Sermon: “Counting Our Blessings: 
God’s Reckless Mercy”

21 September 2008

Rev. Bryn Smallwood-Garcia
Congregational Church of Brookfield (UCC)

Nineteenth Sunday After Pentecost
September 21, 2008           

“Counting Our Blessings:  God’s Reckless Mercy”

Jonah 3:10-4:11
Matthew 20:1–16


Prayer:   “May the words of my mouth, and the meditations of our hearts and minds be acceptable to you, O Lord, our strength and our redeemer.  Amen.”

It’s only fair to warn you that today begins another sermon series that Jen and I have put together for this season.  In church time, it’s officially still that long green season of Pentecost, but as Sandy told the children last week, in New England there’s a new season starting – school is back in session and fall is in the air.  We’re well down the road to the Yankee Fair (how many days left, Walt? 27?) and just beyond that, Thanksgiving, and the beginning of Advent.  So Jen and I are celebrating with you sort of a “Season of Thanksgiving,” with this new theme: “Counting our Blessings.”

You might well wonder: Do we really need a sermon to persuade us to count our blessings?  It should go without saying, right?  It’s why we come to church, to thank God.  But these two scripture readings would argue otherwise.  Neither Jonah nor the early bird workers in the vineyard felt very grateful the end of these stories.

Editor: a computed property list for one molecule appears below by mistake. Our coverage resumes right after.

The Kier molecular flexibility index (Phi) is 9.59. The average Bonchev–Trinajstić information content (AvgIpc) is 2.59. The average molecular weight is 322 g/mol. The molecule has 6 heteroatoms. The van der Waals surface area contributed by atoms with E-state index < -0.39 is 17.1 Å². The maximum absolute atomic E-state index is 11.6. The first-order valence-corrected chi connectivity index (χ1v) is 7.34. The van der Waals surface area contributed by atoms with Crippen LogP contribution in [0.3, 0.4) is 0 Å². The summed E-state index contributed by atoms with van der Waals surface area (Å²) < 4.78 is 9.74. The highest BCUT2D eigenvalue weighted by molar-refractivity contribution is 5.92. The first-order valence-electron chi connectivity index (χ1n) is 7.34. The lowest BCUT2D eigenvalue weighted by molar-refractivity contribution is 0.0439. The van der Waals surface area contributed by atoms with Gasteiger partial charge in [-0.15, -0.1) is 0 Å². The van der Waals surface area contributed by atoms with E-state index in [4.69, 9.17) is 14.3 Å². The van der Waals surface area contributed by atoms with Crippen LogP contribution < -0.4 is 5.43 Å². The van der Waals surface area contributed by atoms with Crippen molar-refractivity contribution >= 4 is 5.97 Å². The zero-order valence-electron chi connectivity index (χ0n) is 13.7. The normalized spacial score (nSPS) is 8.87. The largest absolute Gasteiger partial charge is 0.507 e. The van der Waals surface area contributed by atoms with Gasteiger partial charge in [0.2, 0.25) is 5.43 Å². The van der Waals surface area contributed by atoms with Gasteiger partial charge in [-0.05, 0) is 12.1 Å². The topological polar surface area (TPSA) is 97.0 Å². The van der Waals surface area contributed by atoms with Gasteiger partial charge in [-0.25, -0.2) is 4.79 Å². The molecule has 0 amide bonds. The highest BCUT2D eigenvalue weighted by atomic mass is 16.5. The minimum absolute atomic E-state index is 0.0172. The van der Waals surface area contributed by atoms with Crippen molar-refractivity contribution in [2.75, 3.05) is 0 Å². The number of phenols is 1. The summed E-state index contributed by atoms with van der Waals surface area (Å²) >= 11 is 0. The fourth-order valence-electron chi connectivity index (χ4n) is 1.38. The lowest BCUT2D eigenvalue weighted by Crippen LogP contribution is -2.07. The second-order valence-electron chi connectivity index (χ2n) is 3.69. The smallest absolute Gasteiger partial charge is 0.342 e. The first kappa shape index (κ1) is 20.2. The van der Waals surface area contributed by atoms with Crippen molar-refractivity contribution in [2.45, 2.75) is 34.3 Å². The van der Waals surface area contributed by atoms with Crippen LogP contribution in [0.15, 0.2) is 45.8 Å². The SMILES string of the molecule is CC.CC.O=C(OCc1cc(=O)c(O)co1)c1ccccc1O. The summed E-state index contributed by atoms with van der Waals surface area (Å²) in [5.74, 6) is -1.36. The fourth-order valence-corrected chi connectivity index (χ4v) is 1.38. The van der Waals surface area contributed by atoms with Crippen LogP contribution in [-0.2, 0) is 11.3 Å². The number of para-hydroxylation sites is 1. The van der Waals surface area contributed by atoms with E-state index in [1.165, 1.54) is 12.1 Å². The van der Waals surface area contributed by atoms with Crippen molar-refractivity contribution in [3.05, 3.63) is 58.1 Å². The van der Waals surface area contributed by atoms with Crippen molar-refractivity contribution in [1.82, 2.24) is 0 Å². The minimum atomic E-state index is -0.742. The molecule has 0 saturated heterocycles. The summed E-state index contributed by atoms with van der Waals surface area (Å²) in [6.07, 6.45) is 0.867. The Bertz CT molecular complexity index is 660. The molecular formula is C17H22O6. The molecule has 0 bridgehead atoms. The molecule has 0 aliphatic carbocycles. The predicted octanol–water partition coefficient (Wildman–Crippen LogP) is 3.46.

Some Sunday mornings it’s hard, I know it’s hard, to get up from the breakfast table, fold up the Sunday paper, and find the sheer human willpower to walk out the door, get in the car, and come in to church to praise the Lord!  I mean, if you read your newspaper, if you watch the news – some days, we all have to think – well, there just can’t be a God, or he or she MUST be taking this season off.  Because I see plenty of reason there should be lightning bolts hurled at that guy, or at that political party, or at that group of ne’er-do-wells on Wall Street or in Congress or in Iran or Pakistan or wherever.  We all must be tempted, like poor Jonah in this story, to stand apart from it all and rage at the Heavens for God’s reckless mercy shown to those awful people over there!  Here in church we have a lot of great songs about love and peace and, you know, “red yellow black and white all are precious in his sight” – “Amazing Grace!” – but when you stop to think about it, God’s grace is not just amazing, it’s outrageous!  God’s mercy looks downright reckless and irresponsible, sometimes.  Sometimes, you just have to say, “What in God’s name is God thinking to love …them??”

The point is, I think we need to get in touch with our own deep anger at the things we believe are evil or wrong if we want to try to understand why Jonah was so mad with God about showing mercy to Ninevah.  I still remember my parents hearing my first outraged rants about some elementary school injustice – and speaking those immortal words of truth to me:  “When did you get the idea that life is always fair?”  Now that’s a phrase that should be embroidered or engraved over the door of every Sunday School class, because God is NOT Santa Claus.  But I was all worked up, so my parents’ good advice really took all the fun out of stomping my little feet.  There is something about our own smug, self-righteous anger that feels so very good, it’s addicting.  That’s what BOTH of these texts are about – that delicious, seductive taste of self-righteousness that we relish when we know our side is in the right, and the OTHER side, the ENEMY, is just plain wrong.  Election season breeds this kind of ugly feeling.  It’s in the air.